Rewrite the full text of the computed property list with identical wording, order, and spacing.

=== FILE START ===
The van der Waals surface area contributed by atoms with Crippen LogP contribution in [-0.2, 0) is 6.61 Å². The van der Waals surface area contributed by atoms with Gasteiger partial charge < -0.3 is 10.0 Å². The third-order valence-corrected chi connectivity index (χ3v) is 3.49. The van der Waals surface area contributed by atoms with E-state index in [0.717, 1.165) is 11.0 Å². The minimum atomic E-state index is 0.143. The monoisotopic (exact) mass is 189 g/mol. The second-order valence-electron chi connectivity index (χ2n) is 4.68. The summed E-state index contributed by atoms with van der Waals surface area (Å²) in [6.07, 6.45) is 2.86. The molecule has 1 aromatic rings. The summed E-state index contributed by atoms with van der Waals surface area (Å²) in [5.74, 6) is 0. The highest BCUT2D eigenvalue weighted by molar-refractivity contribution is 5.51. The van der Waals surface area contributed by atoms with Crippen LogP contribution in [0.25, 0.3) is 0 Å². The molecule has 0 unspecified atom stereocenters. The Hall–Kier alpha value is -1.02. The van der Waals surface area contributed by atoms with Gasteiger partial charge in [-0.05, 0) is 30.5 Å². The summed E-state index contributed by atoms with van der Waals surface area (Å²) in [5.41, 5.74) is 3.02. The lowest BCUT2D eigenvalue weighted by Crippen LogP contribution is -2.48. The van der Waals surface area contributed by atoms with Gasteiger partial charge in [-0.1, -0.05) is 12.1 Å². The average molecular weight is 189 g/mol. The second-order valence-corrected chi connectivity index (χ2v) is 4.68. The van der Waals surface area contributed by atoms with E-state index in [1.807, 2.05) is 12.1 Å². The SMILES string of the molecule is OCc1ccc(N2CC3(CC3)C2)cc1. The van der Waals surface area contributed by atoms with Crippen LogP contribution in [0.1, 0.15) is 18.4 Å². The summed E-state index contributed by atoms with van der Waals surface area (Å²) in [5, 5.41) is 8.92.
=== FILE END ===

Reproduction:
The van der Waals surface area contributed by atoms with Crippen LogP contribution in [-0.2, 0) is 6.61 Å². The van der Waals surface area contributed by atoms with Gasteiger partial charge < -0.3 is 10.0 Å². The third-order valence-corrected chi connectivity index (χ3v) is 3.49. The van der Waals surface area contributed by atoms with E-state index in [0.717, 1.165) is 11.0 Å². The minimum atomic E-state index is 0.143. The monoisotopic (exact) mass is 189 g/mol. The second-order valence-electron chi connectivity index (χ2n) is 4.68. The summed E-state index contributed by atoms with van der Waals surface area (Å²) in [6.07, 6.45) is 2.86. The molecule has 1 aromatic rings. The summed E-state index contributed by atoms with van der Waals surface area (Å²) in [5.74, 6) is 0. The highest BCUT2D eigenvalue weighted by molar-refractivity contribution is 5.51. The van der Waals surface area contributed by atoms with Crippen LogP contribution in [0.25, 0.3) is 0 Å². The molecule has 0 unspecified atom stereocenters. The Hall–Kier alpha value is -1.02. The van der Waals surface area contributed by atoms with Gasteiger partial charge in [-0.05, 0) is 30.5 Å². The summed E-state index contributed by atoms with van der Waals surface area (Å²) in [5.41, 5.74) is 3.02. The lowest BCUT2D eigenvalue weighted by Crippen LogP contribution is -2.48. The van der Waals surface area contributed by atoms with Gasteiger partial charge in [-0.1, -0.05) is 12.1 Å². The average molecular weight is 189 g/mol. The second-order valence-corrected chi connectivity index (χ2v) is 4.68. The van der Waals surface area contributed by atoms with E-state index in [1.807, 2.05) is 12.1 Å². The SMILES string of the molecule is OCc1ccc(N2CC3(CC3)C2)cc1. The van der Waals surface area contributed by atoms with Crippen LogP contribution in [0.1, 0.15) is 18.4 Å². The summed E-state index contributed by atoms with van der Waals surface area (Å²) in [5, 5.41) is 8.92.